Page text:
News and Updates from todays Medically Unexplained Symptoms/Somatic Symptom Disorder National Summit 2018
Improving management and treatment of ‘medically unexplained symptoms’: A partnership approach
Dr Simon Heyland, Consultant Psychiatrist in Medical Psychotherapy, Birmingham and Solihull Mental Health Foundation Trust
Care for the Carers – whole team consultation for GP and Primary Care Teams - “Balint-plus for the 21st century
Tim Kent, Service Lead Primary Care, Consultant Psychotherapist and Social Worker, Tavistock and Portman NHS Foundation Trust
Tim is the Primary Care Service Lead and Consultant Psychotherapist and Social Worker at the Tavistock and Portman NHS Foundation Trust.
An enhanced care approach to Medically Unexplained Symptoms at A&E
Dr Mark Griffiths, Consultant Lead Clinical Psychologist, Department of Clinical Health Psychology, Aintree University Hospital NHS Foundation Trust
Pre event abstract
An increasing volume of NHS policy, clinical evidence and guidance emphasises the strong and integral overlap and dynamic relationships between mental and physical health status.
Mental health factors now being increasingly acknowledged and understood as commonly affecting physical health symptomology; with an equally pertinent inverse relationship existing, particularly relevant when people are faced with living with chronic physical conditions or illness. These dynamic relationships driving a huge volume of healthcare need, frequently mismanaged by traditional healthcare pathways. Usual care pathways often failing to identify the relevance of psychological or psychosocial factors on medical status, thereby perpetuating unhelpful patient journeys and iatrogenic factor influence.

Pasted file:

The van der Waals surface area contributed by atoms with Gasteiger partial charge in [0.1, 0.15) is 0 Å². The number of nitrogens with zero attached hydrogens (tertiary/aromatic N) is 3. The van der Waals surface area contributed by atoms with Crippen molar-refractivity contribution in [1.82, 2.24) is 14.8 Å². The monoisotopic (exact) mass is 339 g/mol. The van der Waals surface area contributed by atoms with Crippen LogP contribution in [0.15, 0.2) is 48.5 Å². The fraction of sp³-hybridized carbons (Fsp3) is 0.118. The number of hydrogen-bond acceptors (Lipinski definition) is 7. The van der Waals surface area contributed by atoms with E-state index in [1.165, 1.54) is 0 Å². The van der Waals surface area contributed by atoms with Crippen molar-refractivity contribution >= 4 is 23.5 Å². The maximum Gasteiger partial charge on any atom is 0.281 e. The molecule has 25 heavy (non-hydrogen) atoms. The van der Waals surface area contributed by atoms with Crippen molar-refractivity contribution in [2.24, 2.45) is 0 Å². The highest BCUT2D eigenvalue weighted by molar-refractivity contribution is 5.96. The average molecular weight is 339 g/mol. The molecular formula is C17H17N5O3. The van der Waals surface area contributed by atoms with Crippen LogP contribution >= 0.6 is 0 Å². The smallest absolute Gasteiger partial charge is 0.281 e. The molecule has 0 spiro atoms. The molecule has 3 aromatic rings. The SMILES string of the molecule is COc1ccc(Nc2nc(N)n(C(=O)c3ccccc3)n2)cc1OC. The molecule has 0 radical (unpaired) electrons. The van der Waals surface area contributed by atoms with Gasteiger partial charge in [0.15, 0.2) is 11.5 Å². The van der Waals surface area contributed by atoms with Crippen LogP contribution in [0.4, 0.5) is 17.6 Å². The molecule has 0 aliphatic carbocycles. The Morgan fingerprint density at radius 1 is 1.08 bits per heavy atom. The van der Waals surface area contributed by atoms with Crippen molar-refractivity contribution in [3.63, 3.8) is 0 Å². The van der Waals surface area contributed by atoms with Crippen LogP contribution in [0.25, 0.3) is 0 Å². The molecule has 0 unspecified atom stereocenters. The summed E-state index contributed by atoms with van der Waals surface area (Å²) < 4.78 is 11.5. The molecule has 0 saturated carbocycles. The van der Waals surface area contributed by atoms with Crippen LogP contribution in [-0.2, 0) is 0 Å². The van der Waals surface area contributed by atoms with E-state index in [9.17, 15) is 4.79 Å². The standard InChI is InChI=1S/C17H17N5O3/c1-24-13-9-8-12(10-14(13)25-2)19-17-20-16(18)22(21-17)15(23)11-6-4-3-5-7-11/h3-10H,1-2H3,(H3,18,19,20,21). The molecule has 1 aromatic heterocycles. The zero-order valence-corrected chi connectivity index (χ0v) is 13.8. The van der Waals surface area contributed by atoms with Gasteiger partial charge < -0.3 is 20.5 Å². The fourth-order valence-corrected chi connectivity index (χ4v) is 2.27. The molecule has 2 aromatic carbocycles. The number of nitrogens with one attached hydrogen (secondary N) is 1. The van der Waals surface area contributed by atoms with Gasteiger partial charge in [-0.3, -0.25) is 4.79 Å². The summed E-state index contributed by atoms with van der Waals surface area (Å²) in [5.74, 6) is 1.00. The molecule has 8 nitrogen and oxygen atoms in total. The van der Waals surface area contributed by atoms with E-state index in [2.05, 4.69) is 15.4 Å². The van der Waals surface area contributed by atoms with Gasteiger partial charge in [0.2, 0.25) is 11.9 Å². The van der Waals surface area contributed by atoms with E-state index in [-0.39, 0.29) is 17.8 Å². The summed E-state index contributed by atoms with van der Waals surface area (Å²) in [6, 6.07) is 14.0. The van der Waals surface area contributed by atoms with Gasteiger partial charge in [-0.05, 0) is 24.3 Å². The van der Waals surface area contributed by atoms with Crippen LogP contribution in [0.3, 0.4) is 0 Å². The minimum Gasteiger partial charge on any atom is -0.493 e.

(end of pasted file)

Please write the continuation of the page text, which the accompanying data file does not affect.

This presentation describes our model and experience at Aintree University Hospital in Liverpool, following the development of our A&E Medical Psychology Service; which has sought to support improved integrated A&E care.
The aim of this service model being to reduce the number of recurrent A&E attendances of patients presenting with (persistent) medical complaints, by supporting an enhanced assessment and treatment pathway that aims to better accommodate the impact of mental health interactions on health status.
Operational specifics and outcomes so far are discussed; with positive outcome trends being indicated, including improved patient flow, culture shift and significant healthcare cost-avoidance achievement.
Why services for complex needs and MUS should be a priority for commissioners - awareness, understanding and policy implications
Andy Bell, Deputy Chief Executive, Centre for Mental Health
Andy Bell is deputy chief executive at Centre for Mental Health, an independent charity that drives change in policy and practice.
Pre event abstract
This session will explore the economic case for improved support for people with unexplained medical symptoms and the opportunities to commission services.
Medically Unexplained Symptom: Towards Recovery Goals
Dr Mustafa Alachkar, Consultant Pschiatrist, Pennine Care NHS Foundation Trust
Pre event abstract
Medically Unexplained Symptoms: a Relational Perspective on Recovery
Medically unexplained symptoms (MUS) constitute about 20% of all new GP visits and up to 50% of secondary care outpatients.
There is increasing evidence highlighting the relevance of attachment and early life experiences, including childhood adversity and abuse, to the formation and the persistence of MUS. There is also evidence that professional responses may perpetuate an unhelpful help-seeking behaviour and contribute to the maintenance of symptoms.
A relational approach is presented to working with patients with MUS which places the therapeutic relationship in the centre of the clinical work so that the relationship provides a secure base that facilitates further exploration and managing or coping with symptoms.
Full power point presentation
11 July 2018